Dear TSA member,
We are writing to advise you that we, the outgoing Board members of the Telecommunications Society of Australia, are in the process of setting up a new not-for-profit society, to be provisionally called the Telecommunications Association (TA), in order to carry on the traditional activities of the TSA: popular industry events, lunchtime lectures and the publication of TJA (which we regret will also need to be renamed), in order to keep us all informed on new telecommunications developments.
Your Board has taken this decision because it believes that the survival of the Society is at stake and all other avenues for working within the ACS have been exhausted.
We ask you to support the new society so that we can continue to effectively support telecommunications professionals across all disciplines within the industry, as we and our predecessors have been doing since 1874 under several changes of names for the Society, but in particular as the Telecommunications Society of Australia since 1959.
Background to this decision
In 2007 the outgoing Board of the TSA Ltd (incorporated in 1991) transferred the assets, both cash and intellectual property (IP), of TSA Ltd to the Australian Computer Society (ACS), in the hope that the TSA would flourish as part of the ACS. The relationship between the ongoing TSA and ACS HQ was often difficult but was manageable until mid-2012. In particular the TSA received excellent support from the ACS's State Branches and from its senior officers when approached to solve system problems.
But in mid-2012 the introduction of a 'single brand' policy by the ACS Management Committee made the TSA almost invisible, and the ACS's new website launched in June 2012 provided less functionality than the previous website to assist us in keeping in communication with our members and allowing them to easily renew their membership online. The TSA Board became convinced that unless something was rapidly done to retain the visibility of the TSA and to make it easier to communicate with our members, the TSA would die a slow and painful death. To that end, we created the TSA.org.au website. We were immediately asked to take this website down by the ACS CEO, but this execution was stayed by the ACS President to allow negotiations to continue on the future structure of the ACS.
We as the outgoing Board of the TSA have spent 12 frustrating months in negotiations with the Australian Computer Society's representatives, attempting to first solve the problems with getting better visibility and functionality in the ACS website, and when that got nowhere, to get their agreement to an amicable de-merger. We sought the return of the TSA's IP to a re-incorporated TSA Ltd, in return for our commitment to ongoing collaboration with the ACS on the planning of industry events of mutual interest and for us to provide ACS members with discounted access to TJA articles. However on Friday 21 June we received an emailed letter from the ACS President, Dr Nick Tate, refusing our request and declaring that the ACS would take direct control over the IP of the TSA and would run the TSA itself in future within the ACS. They have forbidden us from using the names TSA and TJA for our new society and our new journal.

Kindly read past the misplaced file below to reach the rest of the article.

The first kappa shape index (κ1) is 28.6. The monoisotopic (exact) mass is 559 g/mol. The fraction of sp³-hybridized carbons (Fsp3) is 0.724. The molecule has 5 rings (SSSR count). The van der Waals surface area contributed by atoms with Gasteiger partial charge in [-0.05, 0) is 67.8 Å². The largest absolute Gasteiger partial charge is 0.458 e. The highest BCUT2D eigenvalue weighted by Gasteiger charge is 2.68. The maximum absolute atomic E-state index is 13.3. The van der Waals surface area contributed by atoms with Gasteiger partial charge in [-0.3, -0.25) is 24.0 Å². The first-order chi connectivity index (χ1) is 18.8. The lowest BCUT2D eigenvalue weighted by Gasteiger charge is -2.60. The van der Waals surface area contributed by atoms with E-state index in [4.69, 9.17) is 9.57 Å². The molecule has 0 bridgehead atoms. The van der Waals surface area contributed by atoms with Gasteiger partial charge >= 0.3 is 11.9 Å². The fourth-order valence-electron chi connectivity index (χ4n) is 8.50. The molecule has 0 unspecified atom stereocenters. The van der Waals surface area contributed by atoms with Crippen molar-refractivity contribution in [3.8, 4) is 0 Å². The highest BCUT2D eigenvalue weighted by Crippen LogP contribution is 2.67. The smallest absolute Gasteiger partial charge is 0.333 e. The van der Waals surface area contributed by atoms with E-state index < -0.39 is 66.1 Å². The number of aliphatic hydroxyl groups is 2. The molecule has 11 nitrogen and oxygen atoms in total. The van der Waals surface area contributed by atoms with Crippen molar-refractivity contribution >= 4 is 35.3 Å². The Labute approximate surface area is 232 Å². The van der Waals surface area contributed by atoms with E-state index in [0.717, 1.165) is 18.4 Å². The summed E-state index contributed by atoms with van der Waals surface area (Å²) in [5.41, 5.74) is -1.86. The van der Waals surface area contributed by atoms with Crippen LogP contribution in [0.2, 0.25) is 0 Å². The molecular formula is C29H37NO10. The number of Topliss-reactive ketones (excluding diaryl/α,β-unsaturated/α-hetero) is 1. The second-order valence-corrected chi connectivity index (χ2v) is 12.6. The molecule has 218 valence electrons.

On checking ASIC's business name search facility we have found that ACS registered both 'Telecommunications Society of Australia' and 'Telecommunications Journal of Australia' in Sydney on Friday 14 June 2013.
As the TSA has been now given no direct voice at the higher decision-making levels of the ACS, and we no longer have confidence that the ACS Management Committee understands how to retain the motivation of a group of volunteers (the current TSA Board and Branch Committee members) in supporting the multi-disciplinary telecommunications industry, we see no future for the TSA within the ACS. We are now creating an autonomous not-for-profit society, provisionally called the Telecommunications Association (TA), in order to continue the great traditions of the former TSA.
Once we have registered the new society we will ask for your support in joining it as a Foundation Member. We are committed to building a lean, re-energised, enthusiastic organization that will grow fast and carry out its members? wishes via a consultative governance structure. Our key objectives remain to keep our members abreast of the latest knowledge of the most important new developments in the converged telecommunications industry and digital economy, to celebrate the history and new achievements of our industry, and to provide excellent networking opportunities for our members. We will re-create our authoritative journal TJA under a new title, with free access for our members.
With best wishes from the outgoing Board of the TSA:
John del Papa
Your comments are invited below.